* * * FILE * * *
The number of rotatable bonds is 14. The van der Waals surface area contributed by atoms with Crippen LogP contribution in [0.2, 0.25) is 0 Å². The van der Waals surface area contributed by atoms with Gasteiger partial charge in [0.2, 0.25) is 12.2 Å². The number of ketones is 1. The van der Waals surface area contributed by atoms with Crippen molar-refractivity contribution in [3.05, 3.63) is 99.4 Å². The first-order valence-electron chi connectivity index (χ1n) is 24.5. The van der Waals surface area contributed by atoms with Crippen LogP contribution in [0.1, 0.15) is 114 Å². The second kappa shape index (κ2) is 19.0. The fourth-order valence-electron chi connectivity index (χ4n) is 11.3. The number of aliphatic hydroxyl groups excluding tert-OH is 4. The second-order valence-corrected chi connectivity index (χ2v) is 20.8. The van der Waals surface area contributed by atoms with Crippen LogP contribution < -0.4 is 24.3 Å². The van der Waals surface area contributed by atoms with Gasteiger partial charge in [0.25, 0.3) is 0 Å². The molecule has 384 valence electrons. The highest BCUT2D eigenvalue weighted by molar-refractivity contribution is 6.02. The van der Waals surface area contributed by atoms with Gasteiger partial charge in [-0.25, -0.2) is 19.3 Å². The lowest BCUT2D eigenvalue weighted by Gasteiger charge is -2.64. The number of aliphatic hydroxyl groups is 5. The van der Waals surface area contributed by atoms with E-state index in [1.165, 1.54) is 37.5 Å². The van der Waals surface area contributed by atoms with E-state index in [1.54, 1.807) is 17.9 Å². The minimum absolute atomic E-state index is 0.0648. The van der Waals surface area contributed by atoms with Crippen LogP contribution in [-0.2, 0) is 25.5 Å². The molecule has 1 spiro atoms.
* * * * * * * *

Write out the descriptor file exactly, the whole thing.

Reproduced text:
The number of rotatable bonds is 14. The van der Waals surface area contributed by atoms with Crippen LogP contribution in [0.2, 0.25) is 0 Å². The van der Waals surface area contributed by atoms with Gasteiger partial charge in [0.2, 0.25) is 12.2 Å². The number of ketones is 1. The van der Waals surface area contributed by atoms with Crippen molar-refractivity contribution in [3.05, 3.63) is 99.4 Å². The first-order valence-electron chi connectivity index (χ1n) is 24.5. The van der Waals surface area contributed by atoms with Crippen LogP contribution in [0.1, 0.15) is 114 Å². The second kappa shape index (κ2) is 19.0. The fourth-order valence-electron chi connectivity index (χ4n) is 11.3. The number of aliphatic hydroxyl groups excluding tert-OH is 4. The second-order valence-corrected chi connectivity index (χ2v) is 20.8. The van der Waals surface area contributed by atoms with Crippen LogP contribution < -0.4 is 24.3 Å². The van der Waals surface area contributed by atoms with Gasteiger partial charge in [0.25, 0.3) is 0 Å². The molecule has 384 valence electrons. The highest BCUT2D eigenvalue weighted by molar-refractivity contribution is 6.02. The van der Waals surface area contributed by atoms with Gasteiger partial charge in [-0.25, -0.2) is 19.3 Å². The lowest BCUT2D eigenvalue weighted by Gasteiger charge is -2.64. The number of aliphatic hydroxyl groups is 5. The van der Waals surface area contributed by atoms with E-state index in [1.165, 1.54) is 37.5 Å². The van der Waals surface area contributed by atoms with E-state index in [1.54, 1.807) is 17.9 Å². The minimum absolute atomic E-state index is 0.0648. The van der Waals surface area contributed by atoms with Crippen LogP contribution in [-0.2, 0) is 25.5 Å². The molecule has 1 spiro atoms.